Why gender equity, not gender equality, is what women need

Subuhi Safvi
Subuhi SafviDec 20, 2018 | 11:21

Why gender equity, not gender equality, is what women need

Achieving gender equality is a fight many of us are involved in. We aim to build a world that allows young boys and girls the freedom and opportunity to shape their futures without prejudice.

According to the UN Women, “Gender equality refers to equal rights, responsibilities and opportunities of women and men and girls and boys.”

Every man and woman must have the freedom to shape his/her future. (Source: Reuters)


Though most of us are familiar with this concept, there is another issue that we are largely unaware of — gender equity.

According to the International Fund for Agricultural Development (IFAD), “Gender equity means fairness of treatment for women and men, according to their respective needs.”

The concept of equity takes into consideration that while many governments and companies might enforce gender equality in terms of education and employment, girls and women are often raised with a distinct disadvantage compared to boys and men.

Even overlooking the preference most families in India have for sons, the rates of female infanticide and foeticide and neglect, women have a lot to struggle against.

Many girls do not have access to feminine sanitary products and are often pulled out of school once they reach menstrual age. The shortage of government schools means that children have to often walk a long distance, a journey that can result in the sexual harassment and exploitation of many girls. This is especially true for older girls as evidenced by the percentage (39.4 per cent) who drop out of schools and colleges between the ages of 15 and 18 years.


Many girls in India drop out of schools and colleges as they hit adolesence. (Source: AP)

The Indian government has many schemes in place for the promotion of girls’ education and they seem to be working well. Schemes like the Balika Samridhi Yojana provide monetary benefits to parents for the birth of a girl in BPL (below poverty line) households and a certain amount for every year of school till she completes Class 10.

Others like the Sukanya Samriddhi Yojana offer a high interest investment plan for parents to save money for their daughters’ education. The number of girls enrolled in schools has increased and so has the number of girls getting higher education. According to the All India Survey on Higher Education (AISHE) 2017-18, 17.4 million girls enrolled in higher education institutes, making up 47.6 per cent of total enrolment.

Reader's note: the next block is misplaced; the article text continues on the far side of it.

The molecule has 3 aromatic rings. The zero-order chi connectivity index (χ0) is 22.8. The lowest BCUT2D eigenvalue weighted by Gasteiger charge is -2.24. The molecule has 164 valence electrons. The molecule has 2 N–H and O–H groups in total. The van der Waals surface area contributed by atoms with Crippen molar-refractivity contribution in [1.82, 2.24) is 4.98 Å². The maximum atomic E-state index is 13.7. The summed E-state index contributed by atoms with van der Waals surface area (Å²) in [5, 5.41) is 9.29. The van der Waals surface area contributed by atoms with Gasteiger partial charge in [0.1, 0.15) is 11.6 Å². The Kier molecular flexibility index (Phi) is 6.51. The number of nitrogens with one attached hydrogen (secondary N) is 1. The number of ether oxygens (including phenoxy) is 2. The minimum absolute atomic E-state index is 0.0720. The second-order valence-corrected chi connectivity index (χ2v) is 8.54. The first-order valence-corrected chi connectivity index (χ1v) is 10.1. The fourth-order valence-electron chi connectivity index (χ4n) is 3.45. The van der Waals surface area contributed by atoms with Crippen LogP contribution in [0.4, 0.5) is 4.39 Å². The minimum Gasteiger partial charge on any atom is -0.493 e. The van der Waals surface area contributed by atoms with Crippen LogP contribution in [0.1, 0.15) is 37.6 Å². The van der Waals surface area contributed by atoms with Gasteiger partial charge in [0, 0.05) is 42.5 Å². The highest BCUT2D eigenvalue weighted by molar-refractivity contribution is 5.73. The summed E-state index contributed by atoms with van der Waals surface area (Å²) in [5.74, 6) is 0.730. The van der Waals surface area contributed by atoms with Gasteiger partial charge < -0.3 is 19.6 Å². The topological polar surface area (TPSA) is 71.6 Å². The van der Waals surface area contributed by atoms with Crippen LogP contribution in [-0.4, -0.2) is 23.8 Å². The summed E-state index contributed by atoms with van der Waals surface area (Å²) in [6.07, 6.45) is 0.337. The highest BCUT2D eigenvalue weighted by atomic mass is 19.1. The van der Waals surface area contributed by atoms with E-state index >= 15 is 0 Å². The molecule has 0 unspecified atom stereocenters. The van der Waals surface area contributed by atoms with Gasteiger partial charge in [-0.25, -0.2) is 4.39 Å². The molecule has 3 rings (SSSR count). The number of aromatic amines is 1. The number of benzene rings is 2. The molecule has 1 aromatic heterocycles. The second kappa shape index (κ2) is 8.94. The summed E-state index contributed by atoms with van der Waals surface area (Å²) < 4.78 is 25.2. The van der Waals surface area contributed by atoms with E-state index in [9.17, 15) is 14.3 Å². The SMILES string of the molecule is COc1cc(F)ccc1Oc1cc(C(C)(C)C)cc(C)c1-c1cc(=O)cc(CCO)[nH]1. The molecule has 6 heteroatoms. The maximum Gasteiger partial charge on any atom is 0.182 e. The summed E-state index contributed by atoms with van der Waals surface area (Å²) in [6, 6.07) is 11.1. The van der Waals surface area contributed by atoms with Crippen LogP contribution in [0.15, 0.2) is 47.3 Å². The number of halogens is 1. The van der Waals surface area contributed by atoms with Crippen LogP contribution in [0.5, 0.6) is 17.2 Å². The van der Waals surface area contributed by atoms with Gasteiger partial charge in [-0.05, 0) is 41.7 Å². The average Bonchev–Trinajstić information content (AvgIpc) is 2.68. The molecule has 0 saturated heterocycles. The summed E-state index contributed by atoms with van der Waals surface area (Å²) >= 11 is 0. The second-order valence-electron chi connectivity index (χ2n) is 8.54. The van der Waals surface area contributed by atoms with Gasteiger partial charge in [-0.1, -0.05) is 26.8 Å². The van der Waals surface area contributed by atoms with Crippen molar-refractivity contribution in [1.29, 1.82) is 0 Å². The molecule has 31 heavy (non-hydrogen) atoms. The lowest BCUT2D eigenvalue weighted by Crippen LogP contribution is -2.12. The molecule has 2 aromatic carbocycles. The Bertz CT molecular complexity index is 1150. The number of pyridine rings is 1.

The odds are heavily stacked against girls and women. (Source: Reuters)

When it comes to the workplace, the number of women in the country’s workforce has declined. In 1999, Indian women made up to 34 per cent of the workforce compared to 27 per cent in 2014, according to an International Monetary Fund (IMF) study. A report released by McKinsey Global Institute in late 2015 said this had dropped further to about 25 per cent.


There are a lot of factors that have contributed to this decline — most notable perhaps is the prevalence of sexual harassment in the workplace and the violence faced by women on their way to and from work. Other factors include the lack of infrastructure for new mothers, even though the government has mandated that companies with over 50 employees have a crèche facility.

As patriarchal customs are very much a part of Indian life, most often, women are expected to take care of the house and children, even when they have full-time jobs. As Indian women, like women around the world, earn less for the same job than their male counterparts, are less likely to be promoted or given a raise, men most often continue to be the primary breadwinners.

The archaic thought —  a woman’s place is in the home — is not quite as outdated as we would like to think. Pressure from the family and society often means women with children cannot work overtime quite as much as men. Travelling late in the night is also a scary thing to do when one considers the rate of sexual violence experienced by women.

They fight huge challenges each day to work. But society is often deeply unfair to professional women. (Source: Reuters)

Though it is not an official hiring policy, women are often overlooked for jobs as it is assumed they will stop working once they are married or have a child.

Women are also less likely to seek employment in traditionally male-dominated spaces that include the armed forces and police.

They are also less likely to go into STEM (science, technology, engineering and mathematics) fields. With the options for employment limited and opportunities hard to come by, it is no surprise that fewer women enter the workforce. The other aspect is that work at home is not considered ‘work’ at all. 

In spite of the efforts being made by the government and private agencies, there are many more hurdles for women to pass than there are for men.

Even if we woke up tomorrow to a world of complete equality, most women would still be at a disadvantage compared to men.

This is where the concepts of equity and equality come in. Women have a lot more hurdles to cross when it comes to employment. These are not limited to just their private lives — women are less likely to get jobs, or promotions.

In the Scandinavian countries, the emphasis on a work-life balance and the efforts to recognise parenting as non-gender-specific work has them quite high on the world equality index.

They are also often rated the happiest countries.

While equality is something we strive for, equity is definitely something more of us should consider.

Last updated: December 20, 2018 | 18:37
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